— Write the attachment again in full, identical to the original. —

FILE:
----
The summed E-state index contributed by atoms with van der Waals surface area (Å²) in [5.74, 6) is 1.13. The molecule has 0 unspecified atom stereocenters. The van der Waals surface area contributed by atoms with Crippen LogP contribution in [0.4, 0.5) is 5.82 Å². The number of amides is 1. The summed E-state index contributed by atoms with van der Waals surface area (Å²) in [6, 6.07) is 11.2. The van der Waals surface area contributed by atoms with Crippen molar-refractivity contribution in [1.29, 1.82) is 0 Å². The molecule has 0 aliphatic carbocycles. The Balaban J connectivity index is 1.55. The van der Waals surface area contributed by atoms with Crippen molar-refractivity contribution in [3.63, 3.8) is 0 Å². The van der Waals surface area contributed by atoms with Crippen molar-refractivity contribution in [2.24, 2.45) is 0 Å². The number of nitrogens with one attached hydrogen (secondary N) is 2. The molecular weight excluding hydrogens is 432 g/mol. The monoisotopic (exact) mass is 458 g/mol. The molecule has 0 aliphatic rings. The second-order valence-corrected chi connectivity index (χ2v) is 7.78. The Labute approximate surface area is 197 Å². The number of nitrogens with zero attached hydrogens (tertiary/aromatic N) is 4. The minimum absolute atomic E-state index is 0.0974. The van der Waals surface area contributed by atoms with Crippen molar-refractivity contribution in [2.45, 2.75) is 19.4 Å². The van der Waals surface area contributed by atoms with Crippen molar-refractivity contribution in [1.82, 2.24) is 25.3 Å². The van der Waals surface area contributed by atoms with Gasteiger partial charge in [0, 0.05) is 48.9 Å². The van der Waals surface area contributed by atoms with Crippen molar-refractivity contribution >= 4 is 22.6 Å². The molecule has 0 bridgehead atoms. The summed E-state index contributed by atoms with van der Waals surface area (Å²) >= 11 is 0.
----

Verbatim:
The summed E-state index contributed by atoms with van der Waals surface area (Å²) in [5.74, 6) is 1.13. The molecule has 0 unspecified atom stereocenters. The van der Waals surface area contributed by atoms with Crippen LogP contribution in [0.4, 0.5) is 5.82 Å². The number of amides is 1. The summed E-state index contributed by atoms with van der Waals surface area (Å²) in [6, 6.07) is 11.2. The van der Waals surface area contributed by atoms with Crippen molar-refractivity contribution in [1.29, 1.82) is 0 Å². The molecule has 0 aliphatic carbocycles. The Balaban J connectivity index is 1.55. The van der Waals surface area contributed by atoms with Crippen molar-refractivity contribution in [3.63, 3.8) is 0 Å². The van der Waals surface area contributed by atoms with Crippen molar-refractivity contribution in [2.24, 2.45) is 0 Å². The number of nitrogens with one attached hydrogen (secondary N) is 2. The molecular weight excluding hydrogens is 432 g/mol. The monoisotopic (exact) mass is 458 g/mol. The molecule has 0 aliphatic rings. The second-order valence-corrected chi connectivity index (χ2v) is 7.78. The Labute approximate surface area is 197 Å². The number of nitrogens with zero attached hydrogens (tertiary/aromatic N) is 4. The minimum absolute atomic E-state index is 0.0974. The van der Waals surface area contributed by atoms with Crippen molar-refractivity contribution in [2.45, 2.75) is 19.4 Å². The van der Waals surface area contributed by atoms with Crippen molar-refractivity contribution in [1.82, 2.24) is 25.3 Å². The van der Waals surface area contributed by atoms with Gasteiger partial charge in [0, 0.05) is 48.9 Å². The van der Waals surface area contributed by atoms with Crippen molar-refractivity contribution >= 4 is 22.6 Å². The molecule has 0 bridgehead atoms. The summed E-state index contributed by atoms with van der Waals surface area (Å²) >= 11 is 0.